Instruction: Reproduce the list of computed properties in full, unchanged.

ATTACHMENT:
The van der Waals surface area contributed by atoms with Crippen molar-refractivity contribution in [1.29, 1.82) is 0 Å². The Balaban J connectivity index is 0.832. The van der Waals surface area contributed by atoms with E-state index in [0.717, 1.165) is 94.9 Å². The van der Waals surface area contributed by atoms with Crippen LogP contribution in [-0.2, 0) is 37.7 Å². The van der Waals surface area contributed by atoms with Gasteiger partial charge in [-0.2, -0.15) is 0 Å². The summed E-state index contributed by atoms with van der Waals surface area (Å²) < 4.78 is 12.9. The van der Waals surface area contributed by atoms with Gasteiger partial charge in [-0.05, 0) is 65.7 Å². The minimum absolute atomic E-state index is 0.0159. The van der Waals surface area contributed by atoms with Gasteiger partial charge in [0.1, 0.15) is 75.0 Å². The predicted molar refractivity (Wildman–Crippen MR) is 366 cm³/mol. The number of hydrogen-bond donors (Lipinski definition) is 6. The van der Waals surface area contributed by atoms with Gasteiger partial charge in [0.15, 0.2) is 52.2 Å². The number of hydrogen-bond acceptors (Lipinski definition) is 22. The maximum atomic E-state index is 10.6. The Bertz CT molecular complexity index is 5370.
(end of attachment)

The van der Waals surface area contributed by atoms with Crippen molar-refractivity contribution in [1.29, 1.82) is 0 Å². The Balaban J connectivity index is 0.832. The van der Waals surface area contributed by atoms with E-state index in [0.717, 1.165) is 94.9 Å². The van der Waals surface area contributed by atoms with Crippen LogP contribution in [-0.2, 0) is 37.7 Å². The van der Waals surface area contributed by atoms with Gasteiger partial charge in [-0.2, -0.15) is 0 Å². The summed E-state index contributed by atoms with van der Waals surface area (Å²) < 4.78 is 12.9. The van der Waals surface area contributed by atoms with Gasteiger partial charge in [-0.05, 0) is 65.7 Å². The minimum absolute atomic E-state index is 0.0159. The van der Waals surface area contributed by atoms with Gasteiger partial charge in [0.1, 0.15) is 75.0 Å². The predicted molar refractivity (Wildman–Crippen MR) is 366 cm³/mol. The number of hydrogen-bond donors (Lipinski definition) is 6. The van der Waals surface area contributed by atoms with Gasteiger partial charge in [0.15, 0.2) is 52.2 Å². The number of hydrogen-bond acceptors (Lipinski definition) is 22. The maximum atomic E-state index is 10.6. The Bertz CT molecular complexity index is 5370.